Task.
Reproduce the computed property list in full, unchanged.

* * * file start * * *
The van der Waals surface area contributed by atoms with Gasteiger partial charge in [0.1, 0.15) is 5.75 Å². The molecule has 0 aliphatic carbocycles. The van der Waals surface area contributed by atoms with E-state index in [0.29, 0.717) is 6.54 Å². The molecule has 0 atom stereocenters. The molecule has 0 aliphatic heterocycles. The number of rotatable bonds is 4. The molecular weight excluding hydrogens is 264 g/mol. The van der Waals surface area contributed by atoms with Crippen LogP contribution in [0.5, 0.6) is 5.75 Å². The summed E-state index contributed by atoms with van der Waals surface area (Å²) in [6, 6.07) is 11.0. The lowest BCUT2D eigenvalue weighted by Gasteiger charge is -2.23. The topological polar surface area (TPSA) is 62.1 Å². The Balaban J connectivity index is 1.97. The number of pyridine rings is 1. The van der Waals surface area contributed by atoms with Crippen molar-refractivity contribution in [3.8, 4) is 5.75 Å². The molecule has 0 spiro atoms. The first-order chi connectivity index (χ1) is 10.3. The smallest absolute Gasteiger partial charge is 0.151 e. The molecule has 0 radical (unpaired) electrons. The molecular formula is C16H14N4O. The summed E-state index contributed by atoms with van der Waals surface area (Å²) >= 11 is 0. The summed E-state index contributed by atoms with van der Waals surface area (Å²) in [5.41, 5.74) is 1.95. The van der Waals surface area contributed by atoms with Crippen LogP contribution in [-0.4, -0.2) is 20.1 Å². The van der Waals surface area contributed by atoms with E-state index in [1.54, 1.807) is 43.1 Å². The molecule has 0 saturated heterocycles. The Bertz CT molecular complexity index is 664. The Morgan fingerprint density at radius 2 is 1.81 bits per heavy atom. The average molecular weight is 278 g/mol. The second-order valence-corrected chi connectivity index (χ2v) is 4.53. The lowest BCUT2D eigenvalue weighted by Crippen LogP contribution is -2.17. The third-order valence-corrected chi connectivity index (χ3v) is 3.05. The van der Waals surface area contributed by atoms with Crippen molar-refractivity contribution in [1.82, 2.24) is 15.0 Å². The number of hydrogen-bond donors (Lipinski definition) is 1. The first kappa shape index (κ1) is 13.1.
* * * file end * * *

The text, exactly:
The van der Waals surface area contributed by atoms with Gasteiger partial charge in [0.1, 0.15) is 5.75 Å². The molecule has 0 aliphatic carbocycles. The van der Waals surface area contributed by atoms with E-state index in [0.29, 0.717) is 6.54 Å². The molecule has 0 atom stereocenters. The molecule has 0 aliphatic heterocycles. The number of rotatable bonds is 4. The molecular weight excluding hydrogens is 264 g/mol. The van der Waals surface area contributed by atoms with Crippen LogP contribution in [0.5, 0.6) is 5.75 Å². The summed E-state index contributed by atoms with van der Waals surface area (Å²) in [6, 6.07) is 11.0. The lowest BCUT2D eigenvalue weighted by Gasteiger charge is -2.23. The topological polar surface area (TPSA) is 62.1 Å². The Balaban J connectivity index is 1.97. The number of pyridine rings is 1. The van der Waals surface area contributed by atoms with Crippen molar-refractivity contribution in [3.8, 4) is 5.75 Å². The molecule has 0 spiro atoms. The first-order chi connectivity index (χ1) is 10.3. The smallest absolute Gasteiger partial charge is 0.151 e. The molecule has 0 radical (unpaired) electrons. The molecular formula is C16H14N4O. The summed E-state index contributed by atoms with van der Waals surface area (Å²) >= 11 is 0. The summed E-state index contributed by atoms with van der Waals surface area (Å²) in [5.41, 5.74) is 1.95. The van der Waals surface area contributed by atoms with Crippen LogP contribution in [-0.4, -0.2) is 20.1 Å². The van der Waals surface area contributed by atoms with E-state index in [1.54, 1.807) is 43.1 Å². The molecule has 0 saturated heterocycles. The Bertz CT molecular complexity index is 664. The Morgan fingerprint density at radius 2 is 1.81 bits per heavy atom. The average molecular weight is 278 g/mol. The second-order valence-corrected chi connectivity index (χ2v) is 4.53. The lowest BCUT2D eigenvalue weighted by Crippen LogP contribution is -2.17. The third-order valence-corrected chi connectivity index (χ3v) is 3.05. The van der Waals surface area contributed by atoms with Crippen molar-refractivity contribution in [1.82, 2.24) is 15.0 Å². The number of hydrogen-bond donors (Lipinski definition) is 1. The first kappa shape index (κ1) is 13.1.